Telecom Italia SpA (TIT), Italy’s largest phone company, is considering an overhaul to its ownership structure as controlling shareholders are allowed to exercise a right to end a six-year partnership this month, according to two people familiar with the matter.
Telecom Italia has renewed contact with Egyptian billionaire Naguib Sawiris, whose bid to acquire a stake in the Milan-based carrier was rejected last year, said the people, who asked not to be identified discussing confidential deliberations. Telefonica SA (TEF), which owns almost 22.5 percent of Telecom Italia with three financial investors through holding company Telco SpA, is considering whether it would acquire additional shares from the partners, another person said.
“A big international main partner such as Sawiris or also Telefonica could make the company more international, diversifying its business in other markets,” said Andrea Giuricin, a media and telecommunication analyst at Milan Bicocca University.
Chief Executive Officer Franco Bernabe is racing against time to find capital after rating companies put Telecom Italia’s debt under review for a possible downgrade to junk. Telecom Italia’s net debt — at 28.8 billion euros ($38 billion) at the end of June on an adjusted basis, is almost triple its market value. The CEO plans to discuss investment scenarios with directors at a Sept. 19 meeting, the people said.
“In the next three months, Telecom Italia needs a capital increase of at least 3 billion euros to avoid rating companies downgrading its debt to junk,” Giuricin said. The focus is on unwinding the Telco holding and a shorter control chain would be good for the future of Telecom Italia governance, he said.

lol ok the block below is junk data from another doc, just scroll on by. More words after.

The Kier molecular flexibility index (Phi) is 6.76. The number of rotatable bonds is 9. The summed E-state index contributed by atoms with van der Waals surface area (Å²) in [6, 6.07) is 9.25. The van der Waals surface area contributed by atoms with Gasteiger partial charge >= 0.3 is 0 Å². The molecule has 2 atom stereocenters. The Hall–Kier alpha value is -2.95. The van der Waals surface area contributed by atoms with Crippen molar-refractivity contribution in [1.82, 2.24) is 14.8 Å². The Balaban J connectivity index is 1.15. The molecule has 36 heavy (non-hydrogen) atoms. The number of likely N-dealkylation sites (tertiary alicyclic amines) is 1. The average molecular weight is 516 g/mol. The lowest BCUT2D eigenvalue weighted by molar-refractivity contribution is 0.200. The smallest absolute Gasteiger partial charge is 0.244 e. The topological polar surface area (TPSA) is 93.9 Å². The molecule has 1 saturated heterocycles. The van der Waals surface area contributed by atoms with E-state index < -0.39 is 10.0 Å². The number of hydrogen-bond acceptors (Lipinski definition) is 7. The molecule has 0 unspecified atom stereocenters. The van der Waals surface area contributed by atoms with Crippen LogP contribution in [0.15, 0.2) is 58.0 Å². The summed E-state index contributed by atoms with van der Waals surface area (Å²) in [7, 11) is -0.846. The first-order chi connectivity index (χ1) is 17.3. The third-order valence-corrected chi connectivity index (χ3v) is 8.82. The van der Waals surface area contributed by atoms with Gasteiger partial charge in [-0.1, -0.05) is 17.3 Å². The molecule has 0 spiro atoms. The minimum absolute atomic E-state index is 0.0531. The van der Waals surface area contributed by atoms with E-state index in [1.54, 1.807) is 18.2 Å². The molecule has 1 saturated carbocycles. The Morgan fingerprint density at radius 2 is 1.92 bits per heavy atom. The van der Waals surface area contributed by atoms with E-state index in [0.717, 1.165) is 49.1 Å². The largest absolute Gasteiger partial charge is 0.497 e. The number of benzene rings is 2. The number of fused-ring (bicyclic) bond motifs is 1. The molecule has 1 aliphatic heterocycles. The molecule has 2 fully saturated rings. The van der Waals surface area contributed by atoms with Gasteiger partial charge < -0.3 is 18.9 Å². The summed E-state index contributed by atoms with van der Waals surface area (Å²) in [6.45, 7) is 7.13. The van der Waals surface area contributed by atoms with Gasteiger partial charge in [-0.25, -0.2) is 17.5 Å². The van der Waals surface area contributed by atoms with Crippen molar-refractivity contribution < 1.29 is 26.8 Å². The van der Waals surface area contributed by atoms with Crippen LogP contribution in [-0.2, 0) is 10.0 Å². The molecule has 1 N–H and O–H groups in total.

A Telecom Italia spokesman who asked not to be named citing company policy declined to comment, as did Sawiris . A Telefonica spokesman also declined to comment.
Telecom Italia slipped 1.3 percent to 59.9 cents at 11:47 a.m. in Milan, after rising 9.6 percent yesterday. La Repubblica newspaper reported yesterday Sawiris is a favorite candidate to buy a stake in Telecom Italia via a stock sale.
Credit-default swaps on Telecom Italia rose to an 11-month high of 400 basis points on Aug. 5 from 248 basis points in May and now cost 313 basis points, according to Bloomberg data.
The swaps pay the buyer face value in exchange for the underlying securities or the cash equivalent should a borrower fail to adhere to its debt agreement and an increase signals deterioration in perceptions of credit quality.
Telco owners can exit the shareholding accord this month or in August 2014. Mediobanca SpA (MB) and Assicurazioni Generali SpA (G), have said they plan to sell their Telecom Italia shares.
Intesa Sanpaolo SpA (ISP) may also decide to exit the agreement and is open to the best solution for Telecom Italia, CEO Enrico Cucchiani told reporters today in Cernobbio, Italy.
“It’s time for Telefonica to declare where it stands, the time for waiting” is over, Marco Fossati, chairman of Findim Group SA said last week in an interview. Findim owns about 5 percent of Telecom Italia.
Sawiris said in an interview in May that he would be interested in re-entering the Italian market after selling Wind Telecomunicazioni SpA two years ago. Last year, he tried unsuccessfully to buy a stake of at least 2 billion euros in Telecom Italia.
Billionaire Carlos Slim’s America Movil SAB is among potential investors in Telecom Italia, according to Sanford C. Bernstein analysts. An America Movil press officer in Mexico City, who asked not to be named citing company policy, said yesterday the company isn’t in talks with Telecom Italia shareholders.
AT&T Inc. (T) is looking at assets in Europe that would offer better returns than at home in the U.S. CEO Randall Stephenson has said he sees a “fascinating” opportunity to invest in wireless Internet on the continent, which has been leapfrogged by the U.S. in mobile technology.
Brad Burns, a spokesman for Dallas-based, AT&T, declined to comment on the company’s potential interest in Telecom Italia.